This blog is part of a 3 part series on home safety tips for dementia. Find the rest of the series below!
Inside the Home
Whether your loved one is in the early stages of dementia and is able to live alone, or if you have become the caregiver inside your own home, home safety is key to the protection of their life.
Even if your loved one is still able to manage themselves at home, you want to prepare for the future. Inside the home safety is a good starting point by looking at the living space through the eyes and mind of the loved one with dementia.
Remember, people with dementia have difficulty with cognitive functions such as understanding and remembering instructions, and as dementia advances, their ability to interpret the world around them and make sound decisions also decline. As you create a home environment safe for your loved one with dementia, focus on the key obstacles that your loved one may struggle with such as depth perception, and physical difficulties such as loss of strength, balance, and coordination.
Room by Room Home Safety
Look for areas in the home that may lead to misinterpretation or confusion in a person with dementia which ultimately can become safety hazards.
One of the best places to start is the walls and flooring. Walls that are painted in neutral colors, with no bold designs or wallpaper, and those that contrast with the floor creates an area with definition, which can help with depth perception, as well as balance and coordination.
Evaluate and look for:
- Clutter may include treasures that add comfort and reminders of fond memories for the person with dementia, however, clutter may also lead to accidents. Ask yourself, if the treasured items were knocked over, would your loved one with dementia be able to maneuver around the mess on the floor, or would their lack of coordination and depth perception lead them to stumble and fall?
Is there a clear path for your loved on to walk through without the danger of bumping into extra objects or furniture?
Is the clutter a fire hazard? Piles of old books, newspapers, or magazines can be of interest to many of us, but in the wrong hands, and in the wrong place, it becomes a fire hazard.
If your loved one is in the early stages of dementia, consider including them in the decluttering decisions. What do you keep and what do you get rid of (or store away)? Being a part of the decluttering process minimizes confusion for the person with dementia and it promotes a therapeutic sense of independence.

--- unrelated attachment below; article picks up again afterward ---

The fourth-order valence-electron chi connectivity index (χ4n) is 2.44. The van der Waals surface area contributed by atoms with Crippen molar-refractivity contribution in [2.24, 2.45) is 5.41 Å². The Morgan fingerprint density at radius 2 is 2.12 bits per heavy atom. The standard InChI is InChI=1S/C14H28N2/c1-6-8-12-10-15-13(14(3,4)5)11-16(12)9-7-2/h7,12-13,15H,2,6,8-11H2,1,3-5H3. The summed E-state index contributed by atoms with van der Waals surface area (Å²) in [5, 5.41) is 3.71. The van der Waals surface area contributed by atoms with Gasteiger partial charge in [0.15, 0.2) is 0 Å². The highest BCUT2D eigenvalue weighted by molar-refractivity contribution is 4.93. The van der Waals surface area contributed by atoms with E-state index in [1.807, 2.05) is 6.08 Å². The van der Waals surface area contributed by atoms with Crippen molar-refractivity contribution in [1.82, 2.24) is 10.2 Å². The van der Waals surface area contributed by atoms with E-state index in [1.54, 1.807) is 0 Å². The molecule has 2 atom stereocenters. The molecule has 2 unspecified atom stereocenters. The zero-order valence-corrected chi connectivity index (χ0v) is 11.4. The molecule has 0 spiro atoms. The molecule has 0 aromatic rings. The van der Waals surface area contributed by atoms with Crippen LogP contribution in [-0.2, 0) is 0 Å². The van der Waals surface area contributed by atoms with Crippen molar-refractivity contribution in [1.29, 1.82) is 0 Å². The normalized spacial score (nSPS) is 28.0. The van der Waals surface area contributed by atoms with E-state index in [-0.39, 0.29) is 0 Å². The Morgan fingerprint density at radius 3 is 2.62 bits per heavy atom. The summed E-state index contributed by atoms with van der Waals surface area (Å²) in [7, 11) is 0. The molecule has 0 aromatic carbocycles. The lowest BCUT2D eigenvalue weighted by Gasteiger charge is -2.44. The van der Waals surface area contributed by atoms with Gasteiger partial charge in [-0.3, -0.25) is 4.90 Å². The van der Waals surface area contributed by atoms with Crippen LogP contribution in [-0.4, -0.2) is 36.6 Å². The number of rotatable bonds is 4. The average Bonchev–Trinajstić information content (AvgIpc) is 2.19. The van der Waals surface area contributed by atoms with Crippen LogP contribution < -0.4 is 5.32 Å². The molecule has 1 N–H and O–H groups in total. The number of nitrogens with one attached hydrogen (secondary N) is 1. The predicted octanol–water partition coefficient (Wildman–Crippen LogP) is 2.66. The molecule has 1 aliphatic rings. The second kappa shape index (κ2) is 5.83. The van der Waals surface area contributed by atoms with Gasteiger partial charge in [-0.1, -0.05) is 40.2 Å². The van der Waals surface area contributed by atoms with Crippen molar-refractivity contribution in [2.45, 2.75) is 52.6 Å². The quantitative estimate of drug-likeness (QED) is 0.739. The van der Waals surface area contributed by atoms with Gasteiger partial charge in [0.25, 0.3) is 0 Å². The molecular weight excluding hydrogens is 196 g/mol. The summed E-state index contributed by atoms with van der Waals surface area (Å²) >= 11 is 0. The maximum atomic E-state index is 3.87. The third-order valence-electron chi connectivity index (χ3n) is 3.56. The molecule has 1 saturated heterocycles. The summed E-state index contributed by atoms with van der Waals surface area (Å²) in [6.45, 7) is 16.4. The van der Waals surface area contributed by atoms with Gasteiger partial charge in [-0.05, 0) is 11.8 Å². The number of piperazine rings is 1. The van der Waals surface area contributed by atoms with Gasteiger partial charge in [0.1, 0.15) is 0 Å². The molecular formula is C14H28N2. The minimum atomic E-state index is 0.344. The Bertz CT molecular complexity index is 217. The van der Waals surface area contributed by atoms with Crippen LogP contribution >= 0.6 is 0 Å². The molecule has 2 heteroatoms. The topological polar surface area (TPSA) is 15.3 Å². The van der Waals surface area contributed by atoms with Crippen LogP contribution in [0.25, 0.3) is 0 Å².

- Floors that are in good repair are integral to the coordination of a person with dementia. Uneven floors or areas with rugs may cause a person with dementia to misinterpret where the floor begins or ends, which may cause them to stumble or fall. To avoid tripping hazards, it is best to avoid the use of throw rugs at all. Always use non-skid waxes and cleaners on the flooring. Textured flooring or carpet provides more grip for the feet.
- Stairways should be marked at both the top and the bottom with reflective tape. Ensure handrails are provided, as well as light switches at both ends. If possible, stairs should be carpeted or have grip strips.
- Smoke alarms and carbon monoxide detectors should be installed near the kitchen and all sleeping areas. Batteries in each detector should be checked frequently. Ensure your loved one understands what to do if a detector does go off.
- Mirrors or glass doors can lead to confusion or may look like an open door. Place stickers on glass doors and mirrors to ensure the glass is visible. Avoid the use of decorative mirrors on the walls.
- Lighting should be strong but without glare. Ensure lights are arranged in a way that avoids shadowing which can lead to confusion in people with dementia. Install motion-sensing lights throughout the home which help with night safety and provide additional light on days with dim natural light.
Remember: The level of safety measures required for people with dementia depends upon the stage of dementia your loved one is in. If they are still living on their own, consider each of these measures as ways you can improve safety within their home today, and help plan safety as their dementia progresses.
Kitchens are one of the most dangerous rooms for people with dementia.
Carefully assess each of these kitchen areas:
- Install safety knobs and automatic shut off switches on the stove. With a gas range, install a safety shut off valve that the person with dementia cannot accidentally turn on.
- Consider disconnecting the garbage disposal.
- Install drain traps to catch anything that may end up in the plumbing.
- Install a motion-sensing night light.
- Clear the kitchen of dangerous and toxic chemicals.
- Install childproof locks on cabinets that contain glass or breakable items.